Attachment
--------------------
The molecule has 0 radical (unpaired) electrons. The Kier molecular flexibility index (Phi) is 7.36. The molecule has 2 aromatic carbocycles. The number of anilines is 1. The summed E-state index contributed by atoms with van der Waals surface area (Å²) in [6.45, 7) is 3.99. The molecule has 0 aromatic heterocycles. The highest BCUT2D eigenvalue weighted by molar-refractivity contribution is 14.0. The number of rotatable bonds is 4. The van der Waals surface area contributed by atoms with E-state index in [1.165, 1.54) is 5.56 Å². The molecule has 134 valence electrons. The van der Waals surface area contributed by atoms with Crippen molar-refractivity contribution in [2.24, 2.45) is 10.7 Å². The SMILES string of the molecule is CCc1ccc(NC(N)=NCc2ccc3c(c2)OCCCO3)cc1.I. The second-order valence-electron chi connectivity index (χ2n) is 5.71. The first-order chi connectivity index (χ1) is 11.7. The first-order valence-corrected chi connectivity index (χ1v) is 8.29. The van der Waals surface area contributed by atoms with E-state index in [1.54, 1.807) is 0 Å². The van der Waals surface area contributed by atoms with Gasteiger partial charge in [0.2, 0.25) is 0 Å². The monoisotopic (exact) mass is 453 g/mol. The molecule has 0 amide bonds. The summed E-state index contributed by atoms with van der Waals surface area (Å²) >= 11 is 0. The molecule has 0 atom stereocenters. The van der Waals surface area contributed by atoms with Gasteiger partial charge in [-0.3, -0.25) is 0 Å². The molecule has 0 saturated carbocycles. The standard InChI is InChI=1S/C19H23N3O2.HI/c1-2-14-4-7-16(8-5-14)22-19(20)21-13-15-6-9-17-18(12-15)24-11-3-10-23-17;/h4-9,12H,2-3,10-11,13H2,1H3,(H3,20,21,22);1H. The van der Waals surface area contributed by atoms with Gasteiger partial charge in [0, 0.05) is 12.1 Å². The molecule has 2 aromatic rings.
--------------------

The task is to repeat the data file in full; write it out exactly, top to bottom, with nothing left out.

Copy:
The molecule has 0 radical (unpaired) electrons. The Kier molecular flexibility index (Phi) is 7.36. The molecule has 2 aromatic carbocycles. The number of anilines is 1. The summed E-state index contributed by atoms with van der Waals surface area (Å²) in [6.45, 7) is 3.99. The molecule has 0 aromatic heterocycles. The highest BCUT2D eigenvalue weighted by molar-refractivity contribution is 14.0. The number of rotatable bonds is 4. The van der Waals surface area contributed by atoms with E-state index in [1.165, 1.54) is 5.56 Å². The molecule has 134 valence electrons. The van der Waals surface area contributed by atoms with Crippen molar-refractivity contribution in [2.24, 2.45) is 10.7 Å². The SMILES string of the molecule is CCc1ccc(NC(N)=NCc2ccc3c(c2)OCCCO3)cc1.I. The second-order valence-electron chi connectivity index (χ2n) is 5.71. The first-order chi connectivity index (χ1) is 11.7. The first-order valence-corrected chi connectivity index (χ1v) is 8.29. The van der Waals surface area contributed by atoms with E-state index in [1.54, 1.807) is 0 Å². The van der Waals surface area contributed by atoms with Gasteiger partial charge in [0.2, 0.25) is 0 Å². The monoisotopic (exact) mass is 453 g/mol. The molecule has 0 amide bonds. The summed E-state index contributed by atoms with van der Waals surface area (Å²) >= 11 is 0. The molecule has 0 atom stereocenters. The van der Waals surface area contributed by atoms with Gasteiger partial charge in [-0.3, -0.25) is 0 Å². The molecule has 0 saturated carbocycles. The standard InChI is InChI=1S/C19H23N3O2.HI/c1-2-14-4-7-16(8-5-14)22-19(20)21-13-15-6-9-17-18(12-15)24-11-3-10-23-17;/h4-9,12H,2-3,10-11,13H2,1H3,(H3,20,21,22);1H. The van der Waals surface area contributed by atoms with Gasteiger partial charge in [0, 0.05) is 12.1 Å². The molecule has 2 aromatic rings.